Anyone who saw Donald Trump asking for a Hitler-like salute to accompany a vote pledge from his supporters, or watched an angry follower elbow-punch a protester in the face, should realize that if he were to take the White House, we would all be in deep trouble. Trump's behavior, ideas and political rants are outrageous and alarming.
But make no mistake: we'd be in trouble if any Republican candidate were to win the election. Trump's opponents espouse much of the same policy claptrap when pressed; they just use softer language and forego violently throwing protesters out of the room with the Stalinist vigor of the frontrunner. The party of the right has helped fuel the escalation in violence and vitriol we are experiencing. They've done nothing to put a lid on what's happening and they continue to support Trump in the election. They have never disavowed his accusations about the President's birthplace. They've refused to pass legislation the president proposes and they have never treated Mr. Obama with respect.
Even more worrying than the fascist machinations of the authoritarian Republican poll leader is the numbers of people flocking to his events cheering on his stereotypical scapegoating. The hate inherent in Trump supporters is a scary reminder that a lot of Americans stand on shaky ground.
We are not alone in the fact that about half our population is dangerously right wing.
Recently Spain's conservative government strengthened laws originally aimed at controlling separatists. The laws resulted in the arrest of puppeteers who used a political play on words at a Carnival show and the prosecution of a musician and a poet whose work suggested criticism of the government, all in the name of fighting terrorism. Maximum prison sentences for such infractions have been increased and a new "gag law" penalizes unauthorized public demonstrations.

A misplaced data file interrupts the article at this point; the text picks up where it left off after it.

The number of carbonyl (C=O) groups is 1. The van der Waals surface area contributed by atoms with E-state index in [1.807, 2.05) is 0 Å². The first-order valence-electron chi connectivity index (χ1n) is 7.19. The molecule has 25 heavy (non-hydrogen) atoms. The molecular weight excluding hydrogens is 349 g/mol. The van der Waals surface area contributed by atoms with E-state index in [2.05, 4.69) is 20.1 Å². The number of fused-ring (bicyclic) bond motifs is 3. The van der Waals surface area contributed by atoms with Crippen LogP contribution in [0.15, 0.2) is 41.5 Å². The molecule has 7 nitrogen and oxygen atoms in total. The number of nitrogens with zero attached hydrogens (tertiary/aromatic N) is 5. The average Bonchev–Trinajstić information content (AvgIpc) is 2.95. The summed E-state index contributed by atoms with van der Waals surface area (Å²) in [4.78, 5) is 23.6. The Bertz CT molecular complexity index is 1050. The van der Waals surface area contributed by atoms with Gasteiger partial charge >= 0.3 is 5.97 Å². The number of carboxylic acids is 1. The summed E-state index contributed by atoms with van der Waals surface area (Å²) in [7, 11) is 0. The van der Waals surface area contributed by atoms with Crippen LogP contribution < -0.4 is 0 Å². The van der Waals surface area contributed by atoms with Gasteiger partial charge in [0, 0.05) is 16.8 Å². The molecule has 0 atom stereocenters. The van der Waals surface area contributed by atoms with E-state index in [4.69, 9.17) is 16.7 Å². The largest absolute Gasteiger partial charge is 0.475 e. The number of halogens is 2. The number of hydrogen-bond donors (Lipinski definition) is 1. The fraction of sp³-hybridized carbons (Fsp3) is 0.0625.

Even before the Paris attacks in November last year France reinforced a similar gag law to punishes statements deemed to be inciting terrorism. Since the attacks on Charlie Hebdo, French authorities have moved to enforce the law and have been accused of rushing to convict people who may have spoken provocatively outside the realm of terrorism.
Other European nations, both east and west, have also enacting broad and troubling laws, some aimed at maintaining a leader's control, others at limiting political speech as fears of Islamic extremism rise. Germany, for example, is showing serious signs of moving right in view of the Merkel government's welcoming of refugees.
In Turkey, the Erdogan government recently seized the largest circulation newspaper in the country which had been critical of his leadership. Within 48 hours it was publishing pro-Erdogan propaganda. In shutting down the press police acted after a court in Istanbul placed the paper under the administration of selected Trustees without explanation. The editor of the paper was fired and Turkish sources reported that the paper's online archive was being eradicated. This action is just the latest move by the authoritarian Erdogan, who has imprisoned critics, jailed journalists, and gone back to war with the Kurds. Oh, and it's now illegal to insult Mr. Erdogan. Nearly 2,000 cases for that crime were filed over the last year and a half.
The New York Times, in reporting events in Turkey, noted that "it is unsettling that the US and Europe have responded so meekly to Mr. Erdogan's trampling of a free press." It's also unsettling that EU countries are not willing to bear any responsibility for trapped refugees. The challenges of resettlement are huge, of course, but part of the reason no country wants to help the teaming masses is an almost hysterical fear of terrorism, which seems to have trumped (no pun intended) human rights and compassion.